He sends the Sea his own with double Gain,
And Tribute eke withal, as to his Sovereign.

Thus did the Battle vary to and fro,
With diverse Fortune doubtful to be deem'd:
Now this the better had, now had his Foe;
Then he half vanquish'd, then the other seem'd;
Yet Victors both themselves always esteem'd
And all the while the disentrailed Blood
Adown their Sides like little Rivers stream'd;
That with the wasting of his vital Flood,
Sir Triamond at last, full faint and feeble stood.

But Cambel still more strong and greater grew,
Ne felt his Blood to waste, ne Powers emperish'd,
Thro that Ring's Virtue, that with Vigour new,
Still whenas he enfeebled was, him cherish'd,
And all his Wounds, and all his Bruises guarish'd
Like as a wither'd Tree, thro Husband's Toil,
Is often seen full freshly to have flourish'd,
And fruitful Apples to have borne awhile,
As fresh as when it first was planted in the Soil.

Thro which Advantage, in his Strength he rose,
And smote the other with so wondrous Might,
That thro the Seam, which did his Hauberk close;
Into his Throat and Life it pierced quite,
That down he fell, as dead in all Mens sight:
Yet dead he was not, yet he sure did die,
As all Men do that lose the living Spright;
So did one Soul out of his Body fly
Unto her native Home, from mortal Misery.

But natheless, whilst all the Lookers on
Him dead behight, as he to all appear'd,
All unawares he started up anon,
As one that had out of a Dream been rear'd,
And fresh assail'd his Foe; who half affeard
Of th' uncouth Sight, as he some Ghost had seen,
Stood still amaz'd, holding his idle Sweard;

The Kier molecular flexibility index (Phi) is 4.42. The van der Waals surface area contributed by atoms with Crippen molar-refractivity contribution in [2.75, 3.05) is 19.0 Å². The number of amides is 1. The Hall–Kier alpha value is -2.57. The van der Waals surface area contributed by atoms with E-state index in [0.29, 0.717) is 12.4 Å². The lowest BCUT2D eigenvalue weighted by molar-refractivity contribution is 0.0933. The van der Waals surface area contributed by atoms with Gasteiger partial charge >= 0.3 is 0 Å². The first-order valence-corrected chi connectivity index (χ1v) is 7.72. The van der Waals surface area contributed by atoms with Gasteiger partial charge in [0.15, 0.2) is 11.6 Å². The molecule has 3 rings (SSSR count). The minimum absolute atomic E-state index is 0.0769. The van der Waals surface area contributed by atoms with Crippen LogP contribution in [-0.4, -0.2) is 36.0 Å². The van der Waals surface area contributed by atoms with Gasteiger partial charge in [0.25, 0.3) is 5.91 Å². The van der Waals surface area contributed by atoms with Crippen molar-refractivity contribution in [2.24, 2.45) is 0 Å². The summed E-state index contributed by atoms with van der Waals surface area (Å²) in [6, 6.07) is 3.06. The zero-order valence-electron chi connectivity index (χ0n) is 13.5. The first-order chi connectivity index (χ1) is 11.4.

Till having often by him striken been,
He forced was to strike, and save himself from Teen.

Yet from thenceforth more warily he fought,
As one in fear the Stygian Gods t' offend,
Ne follow'd on so fast, but rather sought
Himself to save, and Danger to defend,
Than Life and Labour both in vain to spend.
Which Triamond perceiving, weened sure
He 'gan to faint, toward the Battle's end,
And that he should not long on foot endure;
A Sign which did to him the Victory assure.

Whereof full blithe, eftsoons his mighty Hand
He heav'd on high, in mind with that same Blow
To make an end of all that did withstand:
Which Cambel seeing come, was nothing slow
Himself to save from that so deadly Throw;
And at that instant reaching forth his Sword
Close undernath his Shield, that scarce did show,
Strook him, as he his Hand to strike up-rear'd,
In th' Armpit full, that thro both Sides the Wound appear'd.

Yet still that direful stroke kept on his way,
And falling heavy on Cambello's Crest,
Strook him so hugely, that in Swoon he lay,
And in his Head an hideous Wound imprest:
And sure, had it not happily found rest
Upon the Brim of his broad-plated Shield,
It would have cleft his Brain down to his Breast.
So both at once fell dead upon the Field,
And each to other seem'd the Victory to yield.

Which when-as all the Lookers on beheld,
They weened sure the War was at an end,
And Judges rose, and Marshals of the Field
Broke up the Lists, their Arms away to rend;
And Canacee 'gan wail her dearest Friend.
All suddenly they both upstarted light,
The one out of the Swoon, which him did blend,
The other breathing now another Spright;
And fiercely each assailing, 'gan afresh to fight.

Long while they then continu'd in that wise,
As it but then the Battle had begun: